For those who enjoy the high and low comedy of politics, the final days of budget negotiations rival Lucille Ball's best madcap moments, as legislators scramble for every morsel while putting the face of victory on defeat.
House Majority Leader Dick Armey captured the haggling spirit of country auctions, Middle Eastern bazaars or Wall Street trading rooms with a verbal slip. "The store is still open," the Texas Republican declared, before quickly correcting himself to say he meant "the floor is still open." He was right the first time.
If this year's budget store has a proprietor, his name is Tom DeLay, the House Republican whip from Sugar Land, Tex., who seized control of Republican strategy. DeLay's Store started the year trying to sell one thing and ended up selling another. In the bargaining, Democrats say, DeLay mostly sold low and President Clinton mostly won. There's something to this, but DeLay may yet prove to be one shrewd salesman.
What DeLay and his fellow Republicans gave up on was their promise to live within unrealistic spending "caps" imposed as part of a budget deal with Clinton two years ago. They broke the caps by some $30 billion. So DeLay concocted a new cause--a promise not to "raid" the Social Security trust fund, which put its $147 billion out of Congress's reach.
He didn't reach that goal either. Various gimmicks put close to $20 billion in spending off the books, covering up a stealth raid on the fund.
None of this seems to have helped Republicans with the public. Recent polls show voters leaning Democratic in next year's crucial House elections and still preferring Democrats to Republicans as the party to protect Social Security.
But for all the Republicans' failures, DeLay may nonetheless have established a principle that will make it much harder for Democrats to push for new programs in the near future.
How? The federal budget is seen in theory as divided into two parts: the money that goes into the Social Security trust fund, and everything else. With so many baby boomers paying taxes into the system, the Social Security fund has run a surplus even as the rest of the budget ran a deficit. Before the overall budget came into balance, Social Security receipts were used to mask the size of the deficit. But few Republicans complained when Ronald Reagan and George Bush "raided" the Social Security fund for this purpose.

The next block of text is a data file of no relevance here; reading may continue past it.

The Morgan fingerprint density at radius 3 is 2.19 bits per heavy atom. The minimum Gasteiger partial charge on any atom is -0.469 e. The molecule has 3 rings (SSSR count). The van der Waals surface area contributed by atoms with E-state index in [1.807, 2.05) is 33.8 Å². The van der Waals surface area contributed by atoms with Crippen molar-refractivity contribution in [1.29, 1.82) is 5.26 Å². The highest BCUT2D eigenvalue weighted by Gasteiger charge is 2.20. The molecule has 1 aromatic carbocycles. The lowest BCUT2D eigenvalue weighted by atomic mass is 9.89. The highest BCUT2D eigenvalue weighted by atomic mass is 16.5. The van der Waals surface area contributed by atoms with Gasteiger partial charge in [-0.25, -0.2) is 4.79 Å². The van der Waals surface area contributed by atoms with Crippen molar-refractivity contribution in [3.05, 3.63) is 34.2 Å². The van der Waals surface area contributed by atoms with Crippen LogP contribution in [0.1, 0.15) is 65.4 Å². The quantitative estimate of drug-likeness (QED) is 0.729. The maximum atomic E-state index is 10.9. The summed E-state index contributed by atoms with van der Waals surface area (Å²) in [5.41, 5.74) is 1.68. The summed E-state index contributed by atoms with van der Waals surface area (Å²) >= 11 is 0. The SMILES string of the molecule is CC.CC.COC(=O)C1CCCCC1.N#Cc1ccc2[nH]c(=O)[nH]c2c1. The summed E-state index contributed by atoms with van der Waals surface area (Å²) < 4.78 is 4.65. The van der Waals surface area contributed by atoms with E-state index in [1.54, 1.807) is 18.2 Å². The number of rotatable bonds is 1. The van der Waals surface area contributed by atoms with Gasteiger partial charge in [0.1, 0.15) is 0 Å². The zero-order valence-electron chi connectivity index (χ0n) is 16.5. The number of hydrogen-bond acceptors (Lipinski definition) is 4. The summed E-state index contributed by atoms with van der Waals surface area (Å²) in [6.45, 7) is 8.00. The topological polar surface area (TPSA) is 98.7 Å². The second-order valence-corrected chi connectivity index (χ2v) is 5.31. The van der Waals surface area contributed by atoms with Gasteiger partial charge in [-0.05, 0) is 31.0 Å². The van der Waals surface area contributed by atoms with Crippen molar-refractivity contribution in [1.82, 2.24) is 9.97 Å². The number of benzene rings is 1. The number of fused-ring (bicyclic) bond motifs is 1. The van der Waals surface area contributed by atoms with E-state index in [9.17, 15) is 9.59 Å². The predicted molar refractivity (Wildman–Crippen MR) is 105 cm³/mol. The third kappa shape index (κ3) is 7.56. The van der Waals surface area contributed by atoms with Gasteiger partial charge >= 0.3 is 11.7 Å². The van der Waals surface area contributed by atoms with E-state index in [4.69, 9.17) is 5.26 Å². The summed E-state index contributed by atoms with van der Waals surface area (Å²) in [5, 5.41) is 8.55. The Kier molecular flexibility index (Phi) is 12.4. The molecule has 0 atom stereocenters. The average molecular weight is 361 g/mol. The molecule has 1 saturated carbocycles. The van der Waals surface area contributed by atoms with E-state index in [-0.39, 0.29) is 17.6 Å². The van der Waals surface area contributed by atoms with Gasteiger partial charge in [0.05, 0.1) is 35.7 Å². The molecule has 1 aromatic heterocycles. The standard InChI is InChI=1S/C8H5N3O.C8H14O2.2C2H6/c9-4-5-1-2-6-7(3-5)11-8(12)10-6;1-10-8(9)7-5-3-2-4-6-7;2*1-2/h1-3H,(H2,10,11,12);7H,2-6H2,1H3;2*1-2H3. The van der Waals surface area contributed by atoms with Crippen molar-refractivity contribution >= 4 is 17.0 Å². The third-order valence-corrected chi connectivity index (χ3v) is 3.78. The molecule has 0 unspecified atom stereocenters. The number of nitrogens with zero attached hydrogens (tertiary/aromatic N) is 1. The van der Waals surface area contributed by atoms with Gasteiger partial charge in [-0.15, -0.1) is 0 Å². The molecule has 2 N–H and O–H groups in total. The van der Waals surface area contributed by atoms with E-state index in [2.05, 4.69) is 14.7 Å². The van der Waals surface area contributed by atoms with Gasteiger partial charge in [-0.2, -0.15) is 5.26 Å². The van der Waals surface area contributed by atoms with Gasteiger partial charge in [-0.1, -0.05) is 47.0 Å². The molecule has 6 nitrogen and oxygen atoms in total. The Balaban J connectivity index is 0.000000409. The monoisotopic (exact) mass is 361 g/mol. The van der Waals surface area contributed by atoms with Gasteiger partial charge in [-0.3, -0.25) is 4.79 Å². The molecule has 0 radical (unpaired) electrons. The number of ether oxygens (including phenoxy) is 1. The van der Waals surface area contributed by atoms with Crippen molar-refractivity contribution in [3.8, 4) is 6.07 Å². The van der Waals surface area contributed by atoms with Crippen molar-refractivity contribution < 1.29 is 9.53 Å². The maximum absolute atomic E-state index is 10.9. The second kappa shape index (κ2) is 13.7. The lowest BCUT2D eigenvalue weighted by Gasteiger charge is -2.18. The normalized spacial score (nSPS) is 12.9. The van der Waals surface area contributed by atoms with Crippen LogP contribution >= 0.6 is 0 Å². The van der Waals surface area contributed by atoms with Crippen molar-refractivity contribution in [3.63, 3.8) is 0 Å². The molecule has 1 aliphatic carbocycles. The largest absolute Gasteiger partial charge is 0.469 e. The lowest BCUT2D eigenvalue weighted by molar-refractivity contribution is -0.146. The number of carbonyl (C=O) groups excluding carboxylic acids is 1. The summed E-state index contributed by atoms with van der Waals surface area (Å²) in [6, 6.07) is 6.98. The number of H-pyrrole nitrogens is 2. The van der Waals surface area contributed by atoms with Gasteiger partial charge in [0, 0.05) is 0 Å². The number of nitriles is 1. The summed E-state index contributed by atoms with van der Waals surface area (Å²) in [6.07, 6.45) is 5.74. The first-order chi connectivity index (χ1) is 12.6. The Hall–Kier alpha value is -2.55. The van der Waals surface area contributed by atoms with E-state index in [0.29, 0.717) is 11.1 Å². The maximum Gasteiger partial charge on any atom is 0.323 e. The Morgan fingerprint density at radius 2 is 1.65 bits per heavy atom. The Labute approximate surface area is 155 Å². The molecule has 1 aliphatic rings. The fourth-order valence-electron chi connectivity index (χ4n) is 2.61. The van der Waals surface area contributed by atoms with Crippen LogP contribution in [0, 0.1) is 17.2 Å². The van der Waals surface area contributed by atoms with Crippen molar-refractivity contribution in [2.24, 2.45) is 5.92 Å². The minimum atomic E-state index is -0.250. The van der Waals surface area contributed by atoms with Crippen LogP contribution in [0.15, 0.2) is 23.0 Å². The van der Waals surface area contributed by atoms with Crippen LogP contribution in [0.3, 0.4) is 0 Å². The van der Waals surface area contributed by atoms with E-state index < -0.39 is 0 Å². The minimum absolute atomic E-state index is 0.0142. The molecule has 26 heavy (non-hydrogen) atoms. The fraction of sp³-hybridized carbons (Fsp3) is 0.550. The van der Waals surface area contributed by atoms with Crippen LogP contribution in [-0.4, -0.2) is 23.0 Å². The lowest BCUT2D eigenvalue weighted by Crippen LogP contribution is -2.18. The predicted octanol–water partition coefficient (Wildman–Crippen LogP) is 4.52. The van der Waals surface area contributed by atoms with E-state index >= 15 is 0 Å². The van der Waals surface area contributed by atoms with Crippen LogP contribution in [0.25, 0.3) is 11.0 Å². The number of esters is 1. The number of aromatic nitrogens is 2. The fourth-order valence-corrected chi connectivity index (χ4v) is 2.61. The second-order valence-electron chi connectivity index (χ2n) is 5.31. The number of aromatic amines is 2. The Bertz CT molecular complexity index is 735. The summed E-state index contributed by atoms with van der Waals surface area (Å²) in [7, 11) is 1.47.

That's because "raid" is a deceptive but clever term that DeLay and his allies are now using for a reason. In the deficit days, Republicans could block new spending by arguing that every new program would only "balloon the deficit." But now, there's a big surplus. Democrats, including presidential candidates Al Gore and Bill Bradley, argue that some of it should be used for long-unmet public needs--health care coverage, preschool and after-school programs, education and efforts to ease poverty.
By declaring the Social Security fund untouchable, DeLay has put a new lid on spending--in effect, he's created a new deficit. Clinton has gone along with DeLay's logic, though the president would have loosened restrictions on spending with new revenues, notably higher tobacco taxes.
It must be said that DeLay is only borrowing from the Democrats' list of Greatest Tactical Hits. Clinton and his party have used worries about the future solvency of Medicare and Social Security to block irresponsibly high Republican tax cuts. DeLay simply did the same thing with spending. Social Security was called the "third rail" of American politics. Now it has become the great trump card.
Yes, Clinton has won some modest new spending and blocked Republican efforts to undercut various environmental regulations. But the answer to the question colorfully posed by Sen. Ted Stevens, the Alaska Republican who chairs the Appropriations Committee--"Where's the real beef in this situation?"--is that Congress has assembled a status quo budget providing a few slabs of pork but little in the way of fresh beef.
This outcome contradicts the public's desire for new departures, reflected in poll after poll. In a time of great but unevenly shared prosperity, it's hard to argue that the federal government should stand by and do nothing for those being left back. But in the short term, DeLay thinks he can finesse that argument by playing the Social Security card.
So, sure, things are a little messy down at DeLay's Store in this ugly budget season. Democrats can crow about Republican setbacks. But it would be a mistake to write DeLay's enterprise off as bankrupt. It's still in business.